Sometimes it can be difficult to celebrate the end of the year in a healthy way. Fortunately, schools are making a tremendous effort to replace sugary snacks and junk food rewards for healthy alternatives, including cheese, crackers, fruit, yogurt, veggie chips, fruit smoothies and guacamole. Providing students with regular access to unhealthy foods at school undermines school-wide efforts to promote healthy eating. In 2012, Chicago Public Schools adopted a policy that outlines nutrition standards for food available to students outside the school lunch program, including school celebrations. Schools are encouraged to focus on fun rather than candy and cupcakes during celebrations.
How have students reacted to these changes to their end-of-year celebrations? One Chicago Public Schools elementary teacher described how her students embraced the changes: “They were interested in trying new foods. Most of the students had never tasted some of the snacks,” she said. “I introduced the students to different kinds of fruits—apricot, mango, kiwi, blackberry, raspberry. And they especially enjoyed making and tasting guacamole for the first time. Not only were they excited about tasting these healthy foods, but they couldn’t wait to go home to share their experiences and new found taste buds with their parents.”
But celebrations at the end of the year consist of more than just replacing sugary snacks with healthy foods. Throughout the school year, parents are encouraged to bring in pencils, stickers and erasers as rewards for students’ hard work. In addition, fun, physical activities play an integral role in the celebrations! Students have enjoyed exercise and playing games outside.
The year culminates in celebrations that promote healthy eating and activities. One CPS teacher mentioned her school’s commitment to healthier celebrations. “Our end-of-the-year activity will be a dance.” Another teacher said that she and her students celebrated by having a year-end reading contest: “The class that read the most minutes got 30 minutes extra recess.” And although Valentine’s Day isn’t technically an end-of-the-school-year celebration, it can be one of the most difficult parties to put on without sugary snacks and candy. But one school came up with a wonderful alternative: a sock hop dance for a healthy heart!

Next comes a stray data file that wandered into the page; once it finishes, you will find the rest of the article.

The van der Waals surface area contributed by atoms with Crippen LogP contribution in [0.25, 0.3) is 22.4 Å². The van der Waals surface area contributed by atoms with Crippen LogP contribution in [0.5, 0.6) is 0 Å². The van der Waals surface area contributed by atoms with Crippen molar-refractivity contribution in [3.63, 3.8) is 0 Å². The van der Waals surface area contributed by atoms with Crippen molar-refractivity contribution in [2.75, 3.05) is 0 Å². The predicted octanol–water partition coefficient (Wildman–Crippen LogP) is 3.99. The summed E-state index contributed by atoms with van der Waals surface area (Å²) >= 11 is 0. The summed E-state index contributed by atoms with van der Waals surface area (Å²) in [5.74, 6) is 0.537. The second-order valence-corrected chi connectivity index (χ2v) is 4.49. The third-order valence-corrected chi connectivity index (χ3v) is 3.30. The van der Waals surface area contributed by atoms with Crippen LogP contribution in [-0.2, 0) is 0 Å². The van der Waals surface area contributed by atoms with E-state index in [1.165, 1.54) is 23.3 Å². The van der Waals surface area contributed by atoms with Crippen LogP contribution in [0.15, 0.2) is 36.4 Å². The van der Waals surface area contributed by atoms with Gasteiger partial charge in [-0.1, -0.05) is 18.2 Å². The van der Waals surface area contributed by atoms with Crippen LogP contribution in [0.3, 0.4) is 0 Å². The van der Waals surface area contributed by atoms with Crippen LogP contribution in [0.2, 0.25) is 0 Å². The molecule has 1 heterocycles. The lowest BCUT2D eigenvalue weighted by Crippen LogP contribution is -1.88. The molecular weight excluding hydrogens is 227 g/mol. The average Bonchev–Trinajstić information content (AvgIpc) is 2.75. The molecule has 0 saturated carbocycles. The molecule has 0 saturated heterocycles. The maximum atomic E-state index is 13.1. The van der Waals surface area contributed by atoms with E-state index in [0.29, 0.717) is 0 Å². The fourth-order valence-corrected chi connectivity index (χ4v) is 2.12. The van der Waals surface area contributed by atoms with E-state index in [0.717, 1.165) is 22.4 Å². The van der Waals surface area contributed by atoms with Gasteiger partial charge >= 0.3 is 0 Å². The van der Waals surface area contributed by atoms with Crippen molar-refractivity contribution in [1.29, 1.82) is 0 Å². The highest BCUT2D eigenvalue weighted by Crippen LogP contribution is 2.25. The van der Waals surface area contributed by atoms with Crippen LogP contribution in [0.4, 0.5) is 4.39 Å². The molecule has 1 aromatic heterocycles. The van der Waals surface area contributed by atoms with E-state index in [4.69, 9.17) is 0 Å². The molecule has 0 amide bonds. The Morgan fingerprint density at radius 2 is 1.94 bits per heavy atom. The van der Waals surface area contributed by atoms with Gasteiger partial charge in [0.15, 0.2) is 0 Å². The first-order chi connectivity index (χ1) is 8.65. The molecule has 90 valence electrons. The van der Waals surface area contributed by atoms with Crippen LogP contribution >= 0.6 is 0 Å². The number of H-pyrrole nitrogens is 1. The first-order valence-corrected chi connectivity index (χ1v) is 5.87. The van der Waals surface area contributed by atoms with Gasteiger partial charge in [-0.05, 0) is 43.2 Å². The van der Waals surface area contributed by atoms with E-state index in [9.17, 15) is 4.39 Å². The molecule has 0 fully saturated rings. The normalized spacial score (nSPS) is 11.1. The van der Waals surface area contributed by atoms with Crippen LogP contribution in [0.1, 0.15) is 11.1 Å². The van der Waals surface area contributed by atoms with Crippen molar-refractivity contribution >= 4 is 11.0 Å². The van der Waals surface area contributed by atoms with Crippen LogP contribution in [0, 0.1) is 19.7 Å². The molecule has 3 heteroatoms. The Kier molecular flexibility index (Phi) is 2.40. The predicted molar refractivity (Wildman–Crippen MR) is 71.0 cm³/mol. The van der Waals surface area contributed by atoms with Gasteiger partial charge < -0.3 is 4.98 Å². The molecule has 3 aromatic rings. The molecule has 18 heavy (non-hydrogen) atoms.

Kanoon Elementary Magnet School teacher Eva Delgado described the school’s approach to an innovative celebration: Olympics Day at Kanoon. “Kanoon Olympics is an end-of-year celebration where there are four events: gymnastics, track, field and soccer games,” says Eva. “There are four levels for competition: K-1st, 2nd-3rd, 4th-5th and 6th-8th.” The gymnastics competition includes olympic rings, low balance beam and floor exercises. There are numerous other fun and active events and winners get gold, silver and bronze medals. “We have a podium for the students to stand on in the awards ceremony held at the end of the competition,” Eva says. This year’s Olympics will be on Thursday, June 16.
Teachers themselves have become more conscientious about their own health and wellness. “Together, we learn the difference between healthy and unhealthy choices,” says once CPS teacher. “We learn about a different fruit and vegetable every week.” One teacher discussed how she brought in her green breakfast smoothie and her class was intrigued by it. Healthy eating has affected the way she ate at home as well. This shift in school culture and modeling behavior has facilitated the implementation of healthy end-of-the-year celebrations.
With so many options for healthy celebrations, it’s no wonder that unhealthy snacks and sedentary activities are becoming a thing of the past. We’re thrilled that so many schools have embraced and implemented these new and unique ways to commemorate the end of a successful school year! For more information on healthy school celebrations, check out our Healthy Celebrations and Rewards resource. You can also learn tips and tricks on how to integrate physical activity throughout the school day and year by signing up for our Fit to Learn program, which is now recruiting for the summer.